From Casetext: Smarter Legal Research

Leavitt v. Stamp

Oregon Supreme Court
Nov 12, 1930
134 Or. 191 (Or. 1930)


Argued March 13, 1930

Reversed November 12, 1930

Appeal from Circuit Court, Multnomah County, C.H. McCOLLOCH, Judge.

Action by Anna B. Leavitt against Esther Stamp and another. Judgment for plaintiff, and defendants appeal.


J.W. McCulloch of Portland for appellant Esther Stamp.

Warren E. Thomas and Frank S. Senn, both of Portland (Senn Recken of Portland on the brief), for appellant William House.

Elton Watkins of Portland for respondent.

This is an action for damages for personal injuries. The cause was tried to the court and a jury, resulting in verdict and judgment for plaintiff. Defendants appeal.

Plaintiff was employed by defendant Esther Stamp as cook and housekeeper in a sanitarium. The gist of the allegations as to negligence is that when plaintiff was taking a tray of dishes from the room of a patient to the kitchen she pushed upon the door into the kitchen and an ironing board hanging back of the door fell and struck the calf of plaintiff's right leg, injuring her; that if the ironing board had been properly fastened the same would not have fallen and struck plaintiff; that the defendants were negligent in not having the ironing board properly secured. The allegations of negligence are put in issue by the answers of defendants. The answer of defendant Esther Stamp is to the effect that plaintiff, without the knowledge or consent of defendant, negligently left her duties as cook and kitchen woman and went to the second floor of the building and took from a closet on the second floor an ironing board and carried it down to the kitchen on the first floor for the purpose of using same; that after plaintiff had used the ironing board, without the knowledge or consent of this defendant, she negligently and carelessly hung the ironing board behind the door leading from a hall to the kitchen and, in falling, the ironing board struck plaintiff on the leg; that whatever injury or damage plaintiff sustained was caused by plaintiff's own negligence; that plaintiff knew and appreciated the danger and assumed whatever risk arose from the hanging of the ironing board in the place as alleged. The answer of defendant William House denies the allegations of negligence and avers, in effect, that at the time of the accident Esther Stamp was engaged in the business of conducting a sanitarium or hospital; that plaintiff was employed by Esther Stamp as cook and kitchen woman, and further avers the same as in the answer of defendant Esther Stamp. The affirmative matter of the answers was put in issue by the replies.

At the close of plaintiff's testimony defendants moved for a nonsuit on the ground of insufficient evidence and that plaintiff assumed the risk, and for the further reason that the proof did not sustain the allegations of the complaint, in that the complaint states that an ironing board hanging back of the door fell and struck the calf of plaintiff's leg and that defendants were negligent in not having it properly secured, whereas the proof shows that a third person knocked the board down and that it later fell and struck plaintiff.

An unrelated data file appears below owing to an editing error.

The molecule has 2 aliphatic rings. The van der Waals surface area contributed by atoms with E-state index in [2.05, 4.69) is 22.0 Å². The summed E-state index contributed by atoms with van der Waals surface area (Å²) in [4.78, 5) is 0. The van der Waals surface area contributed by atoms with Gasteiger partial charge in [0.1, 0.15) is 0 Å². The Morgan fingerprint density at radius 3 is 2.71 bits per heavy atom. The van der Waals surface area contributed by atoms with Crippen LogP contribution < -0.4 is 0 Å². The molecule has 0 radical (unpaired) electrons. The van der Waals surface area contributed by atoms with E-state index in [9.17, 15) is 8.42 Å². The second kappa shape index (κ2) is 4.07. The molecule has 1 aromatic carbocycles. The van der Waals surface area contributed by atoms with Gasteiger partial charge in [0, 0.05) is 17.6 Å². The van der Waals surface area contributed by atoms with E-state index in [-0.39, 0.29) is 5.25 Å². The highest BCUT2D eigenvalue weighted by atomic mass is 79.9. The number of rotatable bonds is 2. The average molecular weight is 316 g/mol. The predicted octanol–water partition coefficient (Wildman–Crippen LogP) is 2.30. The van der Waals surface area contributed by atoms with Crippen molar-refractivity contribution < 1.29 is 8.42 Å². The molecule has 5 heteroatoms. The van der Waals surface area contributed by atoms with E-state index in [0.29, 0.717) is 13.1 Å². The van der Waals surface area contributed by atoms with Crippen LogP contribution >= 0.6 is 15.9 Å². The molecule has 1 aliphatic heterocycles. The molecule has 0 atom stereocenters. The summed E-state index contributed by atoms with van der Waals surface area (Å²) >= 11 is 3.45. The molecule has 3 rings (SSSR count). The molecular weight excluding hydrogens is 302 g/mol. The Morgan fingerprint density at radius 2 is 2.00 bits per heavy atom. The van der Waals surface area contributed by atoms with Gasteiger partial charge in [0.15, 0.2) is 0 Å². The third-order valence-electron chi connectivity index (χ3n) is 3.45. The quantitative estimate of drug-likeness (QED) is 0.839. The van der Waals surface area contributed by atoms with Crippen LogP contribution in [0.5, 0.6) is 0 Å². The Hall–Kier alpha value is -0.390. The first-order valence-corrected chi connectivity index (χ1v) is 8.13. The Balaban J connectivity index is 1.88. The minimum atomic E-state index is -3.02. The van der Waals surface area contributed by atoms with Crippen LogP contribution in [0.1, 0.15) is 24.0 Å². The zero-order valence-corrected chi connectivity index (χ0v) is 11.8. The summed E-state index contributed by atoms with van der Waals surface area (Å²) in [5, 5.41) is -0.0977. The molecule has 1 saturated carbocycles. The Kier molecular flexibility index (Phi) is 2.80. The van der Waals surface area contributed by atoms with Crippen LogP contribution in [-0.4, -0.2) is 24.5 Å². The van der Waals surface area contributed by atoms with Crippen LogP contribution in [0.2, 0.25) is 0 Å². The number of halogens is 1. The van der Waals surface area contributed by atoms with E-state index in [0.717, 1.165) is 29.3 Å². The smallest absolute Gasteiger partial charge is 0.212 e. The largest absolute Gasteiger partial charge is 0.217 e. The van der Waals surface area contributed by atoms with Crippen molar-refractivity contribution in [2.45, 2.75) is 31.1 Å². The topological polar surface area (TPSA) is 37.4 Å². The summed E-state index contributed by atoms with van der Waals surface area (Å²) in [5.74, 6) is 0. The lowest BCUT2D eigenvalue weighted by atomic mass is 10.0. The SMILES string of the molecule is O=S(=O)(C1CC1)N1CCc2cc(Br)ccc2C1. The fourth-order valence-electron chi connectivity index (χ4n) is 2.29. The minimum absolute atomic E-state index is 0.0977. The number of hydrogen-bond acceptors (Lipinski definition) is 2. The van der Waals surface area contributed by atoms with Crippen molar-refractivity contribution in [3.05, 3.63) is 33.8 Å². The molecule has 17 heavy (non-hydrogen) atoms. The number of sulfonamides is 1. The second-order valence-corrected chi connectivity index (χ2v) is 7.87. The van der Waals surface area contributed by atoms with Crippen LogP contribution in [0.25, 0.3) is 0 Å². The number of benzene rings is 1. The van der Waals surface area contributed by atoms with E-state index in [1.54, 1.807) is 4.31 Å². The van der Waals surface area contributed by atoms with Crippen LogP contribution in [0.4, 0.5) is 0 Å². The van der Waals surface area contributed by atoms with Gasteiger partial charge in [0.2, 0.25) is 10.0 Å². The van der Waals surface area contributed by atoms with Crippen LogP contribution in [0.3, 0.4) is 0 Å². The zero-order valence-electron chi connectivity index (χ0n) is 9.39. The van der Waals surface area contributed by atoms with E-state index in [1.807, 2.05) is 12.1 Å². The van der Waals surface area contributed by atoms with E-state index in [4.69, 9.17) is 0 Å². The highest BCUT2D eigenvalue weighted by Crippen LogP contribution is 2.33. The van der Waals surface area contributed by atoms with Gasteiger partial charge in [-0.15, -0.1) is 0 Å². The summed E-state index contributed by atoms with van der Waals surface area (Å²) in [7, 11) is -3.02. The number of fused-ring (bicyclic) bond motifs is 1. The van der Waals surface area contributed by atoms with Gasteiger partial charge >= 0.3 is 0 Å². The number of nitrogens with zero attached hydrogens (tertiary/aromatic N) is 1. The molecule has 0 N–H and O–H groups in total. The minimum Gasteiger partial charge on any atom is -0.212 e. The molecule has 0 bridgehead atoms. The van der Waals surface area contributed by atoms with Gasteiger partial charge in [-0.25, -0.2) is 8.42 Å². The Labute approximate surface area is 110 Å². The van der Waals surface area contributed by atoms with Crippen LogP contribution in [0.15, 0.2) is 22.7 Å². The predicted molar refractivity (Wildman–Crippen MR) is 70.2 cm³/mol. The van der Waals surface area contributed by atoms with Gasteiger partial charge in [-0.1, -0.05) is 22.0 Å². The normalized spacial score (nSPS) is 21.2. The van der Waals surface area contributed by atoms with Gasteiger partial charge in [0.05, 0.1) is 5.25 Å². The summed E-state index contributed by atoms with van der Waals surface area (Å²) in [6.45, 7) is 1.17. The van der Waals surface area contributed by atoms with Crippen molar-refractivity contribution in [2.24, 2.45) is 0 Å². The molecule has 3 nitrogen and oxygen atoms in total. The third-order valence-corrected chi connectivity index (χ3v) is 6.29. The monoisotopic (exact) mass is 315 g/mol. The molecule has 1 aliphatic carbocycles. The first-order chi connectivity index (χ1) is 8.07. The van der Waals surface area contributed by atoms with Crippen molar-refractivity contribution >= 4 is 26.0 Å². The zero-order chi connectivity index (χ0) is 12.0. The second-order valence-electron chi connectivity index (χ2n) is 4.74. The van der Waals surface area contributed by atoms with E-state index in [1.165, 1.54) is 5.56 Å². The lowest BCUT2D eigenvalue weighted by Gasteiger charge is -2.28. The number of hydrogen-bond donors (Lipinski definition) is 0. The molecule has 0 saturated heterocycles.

It appears from the testimony of plaintiff that she had worked at the sanitarium at different times for four or five years; that she had hung this ironing board on the same hook "dozens of times"; that she was familiar with it; that upon the day of the accident, after using the ironing board, as plaintiff testified:

"there was a boy by the name of Harold that had to go over to Doctor House on Tuesday and Friday to get a treatment * * * he came home about one thirty, * * * the first thing I knew, he just — just pushed the door, — oh, just gave it a terrible slam and came in and said, `My tray ready, Mrs. Leavitt?' * * * he came out for his tray, and when I told him to go back to his room and I would bring his tray, * * * I took up his tray when I got it served, and carried it in to him, * * * and went in and carried the tray out, and coming out, before I started to wash the dishes, so I wouldn't make a noise rattling the dishes, I stood on my right foot and pushed the door to with my left foot, and the ironing board was standing there ready to fall, and it fell and struck the back part of my leg and knocked me down; * * *"

that it was fastened on a little hook back of the door. On cross-examination, Mrs. Leavitt again mentions the fact that the boy came into the kitchen for his lunch when he came home and the door slammed but she did not hear the ironing board fall "but he slammed that door so hard that when the ironing board struck me I knew he had knocked it down."

It appears that the ironing board in question was four feet, six and one-half inches in length and thirteen inches wide, with one end tapering to about six inches in width, padded with cloth in the usual manner, and with adjustable legs.

Defendants contend that the negligence alleged in the pleadings was not the proximate cause of the injury; that according to plaintiff's testimony, the ironing board would not have fallen and the accident would not have happened but for the act of a third person in knocking it off the hook; that the act of this third person was an intervening cause, and that the testimony does not show the acts of defendants were the proximate cause of the injury.

The fact that the ironing board hung at different dates on a hook behind the door, in the place from which it is alleged to have fallen, shows that under ordinary circumstances there was no danger of the ironing board falling and that the real cause of the ironing board falling from the hook was the intervening act of the boy Harold.

"Negligence consists in: 1. A legal duty to use care; 2. A breach of that duty; 3. The absence of distinct intention to produce the precise damage, if any, which actually follows.

"With this negligence, in order to sustain a civil action, there must occur: 1. Damage to the plaintiff; 2. A natural and continuous sequence, uninterruptedly connecting the breach of duty with the damage, as cause and effect." 1 Sherman Redfield, (6th Ed.) § 5; see also Chambers v. Everding Farrell, 71 Or. 521, 532 ( 136 P. 885, 143 P. 616).

It is the duty of the employer to use reasonable care to provide a reasonable safe place for his employees to work. It must be conceded that the place where plaintiff worked and necessarily opened the kitchen door was reasonably safe, at least until the kitchen door was slammed open by the boy and the ironing board left standing behind the door. It is essential for the plaintiff, in order for her to recover, to show prima facie that the defendants or one of them were guilty of negligence and that this negligence was the proximate cause of the injury: Brown v. O.-W. R. N. Co., 63 Or. 396 ( 128 P. 38). In the latter case, referring to proximate cause, the court said: